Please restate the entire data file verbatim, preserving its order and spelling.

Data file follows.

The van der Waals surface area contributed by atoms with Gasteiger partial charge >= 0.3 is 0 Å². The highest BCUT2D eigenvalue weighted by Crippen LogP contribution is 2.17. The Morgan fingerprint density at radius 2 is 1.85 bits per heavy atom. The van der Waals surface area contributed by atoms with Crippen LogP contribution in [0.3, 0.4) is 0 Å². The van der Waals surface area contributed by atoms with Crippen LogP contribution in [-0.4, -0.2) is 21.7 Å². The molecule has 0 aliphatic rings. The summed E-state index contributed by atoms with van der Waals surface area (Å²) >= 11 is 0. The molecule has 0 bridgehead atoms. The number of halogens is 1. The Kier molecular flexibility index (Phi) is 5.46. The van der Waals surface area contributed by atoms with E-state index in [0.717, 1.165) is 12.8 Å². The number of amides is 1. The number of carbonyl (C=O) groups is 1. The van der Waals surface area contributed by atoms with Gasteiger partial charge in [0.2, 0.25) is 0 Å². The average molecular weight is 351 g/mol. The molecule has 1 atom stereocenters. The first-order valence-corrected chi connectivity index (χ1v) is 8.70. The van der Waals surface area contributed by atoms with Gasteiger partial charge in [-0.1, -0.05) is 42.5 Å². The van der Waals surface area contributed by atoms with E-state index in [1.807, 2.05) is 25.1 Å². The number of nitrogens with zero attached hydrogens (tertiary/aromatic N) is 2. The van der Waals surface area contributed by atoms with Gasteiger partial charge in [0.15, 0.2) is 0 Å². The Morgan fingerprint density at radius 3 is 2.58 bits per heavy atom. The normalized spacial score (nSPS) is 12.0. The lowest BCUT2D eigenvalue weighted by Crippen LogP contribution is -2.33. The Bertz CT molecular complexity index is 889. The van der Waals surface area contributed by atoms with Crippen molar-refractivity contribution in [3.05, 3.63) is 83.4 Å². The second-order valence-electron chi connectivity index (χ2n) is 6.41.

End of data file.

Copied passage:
The van der Waals surface area contributed by atoms with Gasteiger partial charge >= 0.3 is 0 Å². The highest BCUT2D eigenvalue weighted by Crippen LogP contribution is 2.17. The Morgan fingerprint density at radius 2 is 1.85 bits per heavy atom. The van der Waals surface area contributed by atoms with Crippen LogP contribution in [0.3, 0.4) is 0 Å². The van der Waals surface area contributed by atoms with Crippen LogP contribution in [-0.4, -0.2) is 21.7 Å². The molecule has 0 aliphatic rings. The summed E-state index contributed by atoms with van der Waals surface area (Å²) >= 11 is 0. The molecule has 0 bridgehead atoms. The number of halogens is 1. The Kier molecular flexibility index (Phi) is 5.46. The van der Waals surface area contributed by atoms with E-state index in [0.717, 1.165) is 12.8 Å². The number of amides is 1. The number of carbonyl (C=O) groups is 1. The van der Waals surface area contributed by atoms with Gasteiger partial charge in [0.2, 0.25) is 0 Å². The average molecular weight is 351 g/mol. The molecule has 1 atom stereocenters. The first-order valence-corrected chi connectivity index (χ1v) is 8.70. The van der Waals surface area contributed by atoms with Gasteiger partial charge in [-0.1, -0.05) is 42.5 Å². The van der Waals surface area contributed by atoms with E-state index in [1.807, 2.05) is 25.1 Å². The number of nitrogens with zero attached hydrogens (tertiary/aromatic N) is 2. The van der Waals surface area contributed by atoms with Gasteiger partial charge in [0.15, 0.2) is 0 Å². The Morgan fingerprint density at radius 3 is 2.58 bits per heavy atom. The normalized spacial score (nSPS) is 12.0. The lowest BCUT2D eigenvalue weighted by Crippen LogP contribution is -2.33. The Bertz CT molecular complexity index is 889. The van der Waals surface area contributed by atoms with Crippen molar-refractivity contribution in [3.05, 3.63) is 83.4 Å². The second-order valence-electron chi connectivity index (χ2n) is 6.41.